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Commentary: Supposed “anti-corruption” amendment supporters don’t get to ignore the text of their own measure

Ethics Measure panelists were, from left, Susan Wefald, founder of North Dakotans for Public Integrity, Dina Butcher, president of North Dakota for Public Integrity, Geoff Simon, executive director of Western Dakota Energy Association and Rep. Jim Kasper, R-Fargo, chairman of the Government & Veterans Affairs Committee. Tom Stromme / Bismarck Tribune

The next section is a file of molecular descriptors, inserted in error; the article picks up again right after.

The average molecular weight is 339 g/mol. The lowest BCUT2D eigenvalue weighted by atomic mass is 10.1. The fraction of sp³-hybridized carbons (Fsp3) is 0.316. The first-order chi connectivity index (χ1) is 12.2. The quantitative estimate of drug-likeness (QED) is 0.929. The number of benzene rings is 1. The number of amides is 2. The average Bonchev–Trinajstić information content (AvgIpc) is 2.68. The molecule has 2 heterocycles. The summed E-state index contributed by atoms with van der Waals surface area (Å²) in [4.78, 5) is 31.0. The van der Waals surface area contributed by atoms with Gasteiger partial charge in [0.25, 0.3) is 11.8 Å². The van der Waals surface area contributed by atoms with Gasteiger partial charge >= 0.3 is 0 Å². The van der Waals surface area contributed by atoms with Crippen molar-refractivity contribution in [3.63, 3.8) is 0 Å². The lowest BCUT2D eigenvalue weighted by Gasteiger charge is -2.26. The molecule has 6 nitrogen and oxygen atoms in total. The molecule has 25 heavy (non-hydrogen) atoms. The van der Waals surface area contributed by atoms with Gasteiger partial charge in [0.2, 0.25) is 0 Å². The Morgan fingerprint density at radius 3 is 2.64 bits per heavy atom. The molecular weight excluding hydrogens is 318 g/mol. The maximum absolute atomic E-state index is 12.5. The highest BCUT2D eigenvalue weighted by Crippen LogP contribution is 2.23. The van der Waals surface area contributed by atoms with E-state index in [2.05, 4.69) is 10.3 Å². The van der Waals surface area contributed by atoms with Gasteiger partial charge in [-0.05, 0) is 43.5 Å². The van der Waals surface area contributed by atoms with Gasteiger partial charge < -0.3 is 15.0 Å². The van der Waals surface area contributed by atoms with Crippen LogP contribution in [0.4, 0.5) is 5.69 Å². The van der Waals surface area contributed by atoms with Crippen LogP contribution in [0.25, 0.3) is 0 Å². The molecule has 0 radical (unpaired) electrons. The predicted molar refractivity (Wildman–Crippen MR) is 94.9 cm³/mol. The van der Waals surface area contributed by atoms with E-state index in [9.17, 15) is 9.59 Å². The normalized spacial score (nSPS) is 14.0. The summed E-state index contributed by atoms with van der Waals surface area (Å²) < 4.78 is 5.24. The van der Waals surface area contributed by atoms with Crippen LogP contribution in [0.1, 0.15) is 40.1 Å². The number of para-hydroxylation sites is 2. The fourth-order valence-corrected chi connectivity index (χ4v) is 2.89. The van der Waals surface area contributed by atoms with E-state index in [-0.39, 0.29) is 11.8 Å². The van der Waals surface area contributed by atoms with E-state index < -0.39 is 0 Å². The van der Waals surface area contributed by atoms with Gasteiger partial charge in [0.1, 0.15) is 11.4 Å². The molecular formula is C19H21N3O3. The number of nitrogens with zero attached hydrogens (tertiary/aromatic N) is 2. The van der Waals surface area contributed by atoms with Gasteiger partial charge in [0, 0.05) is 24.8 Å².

North Dakota’s Measure 1, a constitutional amendment put on the ballot by professional signature collectors paid by Hollywood celebrity activists, is anti-free speech.

Don’t take my word for it. That’s the opinion of the ACLU of North Dakota which opposes the measure because it, as they said in a press release last month, “Our First Amendment Rights are too important to let this constitutional mandate pass.”

Heather Smith, executive director for the ACLU in North Dakota, told me on my radio show last week that they will consider litigation if the measure passes.

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